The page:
This way for Home Page

Science Social Subjects
ICT Technology
Health Education
 Home Page Site Guide Investigative
Strands & Targets
in Guidelines

Interactive Guidelines -
Knowledge & Understanding

Earth & Space
Earth in Space
D this is
Level E
 Home Page Access to other Strands & Attainment Outcomes Skills next strand in E & S Energy & Forces Living Things
Level E Learning activities e.g. Additional advice from
Guide for Teachers & Managers
Access this Target MenuES-E1.1

Target Menu from G18

Earth in Space

explain day, month and year in terms of the relative motion of the Sun, the Earth and the Moon

record the changes in shape of the Moon over a calendar month and use models to illustrate and explain the phases

use video or computer programmes to establish the difference between the 24-hour rotation and 365-day (approximate), orbit of the Earth

use a datalogger to collect data about temperature and light using a tilted globe

relate these measurements to seasonal changes

This is a challenging topic for pupils and teacher alike. The Moon orbits the spinning Earth that is itself in orbit round the Sun. Good evidence of these relationships comes from a solar eclipse, when Earth, Moon and Sun are aligned, with the Moon preventing sunlight from reaching us. For able pupils it is worth introducing the subject of gravitational effects on our oceans, so that when Sun and Moon pull from the same direction we get our largest tides. Similarly, the inclination of the Earth's axis can be introduced to explain seasons. There should be an appropriate emphasis on scale and pupils should be introduced to the use of light years to measure vast distances [the distance that light, travelling at 300,000 km per second (186,000 miles per second), covers in one year]. Light from the Sun takes only 8.3 minutes to reach Click here to go to the start of this Strandus, representing a very short distance in terms of space.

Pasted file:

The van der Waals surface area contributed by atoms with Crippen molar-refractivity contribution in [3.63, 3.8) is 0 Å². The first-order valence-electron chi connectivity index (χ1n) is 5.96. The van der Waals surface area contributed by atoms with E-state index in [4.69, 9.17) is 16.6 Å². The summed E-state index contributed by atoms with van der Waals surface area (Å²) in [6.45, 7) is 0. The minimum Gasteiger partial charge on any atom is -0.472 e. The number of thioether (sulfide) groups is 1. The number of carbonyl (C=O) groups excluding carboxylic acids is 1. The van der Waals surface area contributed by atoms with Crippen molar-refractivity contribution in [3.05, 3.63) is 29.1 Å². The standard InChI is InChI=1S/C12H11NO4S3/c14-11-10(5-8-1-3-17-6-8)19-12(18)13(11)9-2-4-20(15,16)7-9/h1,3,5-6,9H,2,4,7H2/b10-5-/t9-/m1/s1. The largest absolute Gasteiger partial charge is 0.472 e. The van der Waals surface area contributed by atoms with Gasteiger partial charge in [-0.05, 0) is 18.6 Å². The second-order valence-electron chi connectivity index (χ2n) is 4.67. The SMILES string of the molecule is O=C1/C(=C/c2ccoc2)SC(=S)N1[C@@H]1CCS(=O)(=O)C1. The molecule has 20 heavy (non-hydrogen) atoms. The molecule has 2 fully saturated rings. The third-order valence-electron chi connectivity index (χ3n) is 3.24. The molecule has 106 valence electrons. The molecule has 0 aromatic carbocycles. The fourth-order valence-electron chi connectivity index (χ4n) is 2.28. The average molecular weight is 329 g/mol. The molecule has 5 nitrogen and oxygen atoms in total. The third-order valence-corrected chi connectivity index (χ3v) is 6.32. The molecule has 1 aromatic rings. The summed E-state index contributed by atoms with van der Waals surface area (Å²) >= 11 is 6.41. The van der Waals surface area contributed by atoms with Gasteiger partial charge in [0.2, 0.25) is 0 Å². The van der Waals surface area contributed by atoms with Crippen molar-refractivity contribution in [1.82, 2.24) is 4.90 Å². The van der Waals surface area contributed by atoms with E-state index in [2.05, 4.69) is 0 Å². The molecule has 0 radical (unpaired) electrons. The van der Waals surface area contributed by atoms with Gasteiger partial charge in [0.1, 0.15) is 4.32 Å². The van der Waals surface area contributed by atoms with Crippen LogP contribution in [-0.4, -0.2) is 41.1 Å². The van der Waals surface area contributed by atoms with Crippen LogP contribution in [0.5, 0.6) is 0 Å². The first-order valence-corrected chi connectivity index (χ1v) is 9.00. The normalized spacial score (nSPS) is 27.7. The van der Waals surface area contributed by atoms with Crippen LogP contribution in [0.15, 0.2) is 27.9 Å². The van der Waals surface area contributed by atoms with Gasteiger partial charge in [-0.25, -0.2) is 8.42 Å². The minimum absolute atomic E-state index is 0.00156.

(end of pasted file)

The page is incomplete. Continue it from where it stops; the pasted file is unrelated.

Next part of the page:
Access this Target MenuES-E1.2

Target Menu from G18

Earth in Space
describe the Universe in terms of stars, galaxies and black holes

use small research teams to gather information, each team to focus on one feature

find a way of displaying the salient features of stars, galaxies and black holes in order to distinguish between them.

During research, other familiar terms will be encountered - planets, moons, comets, asteroids, meteorites. This might help establish scale of the much larger stars and galaxies. For black holes the emphasis is on the dead star becoming smaller and smaller yet having a constant mass. Near the surface of the star there is a corresponding increase in gravitational pull, which eventually becomes so strong that Click here to go to the start of this Strandnot even light can escape. A black area with no escaping light is formed.

Earth & Space
Materials from Earth
D this is Level E F
 Home Page Access to other Strands & Attainment Outcomes Skills previous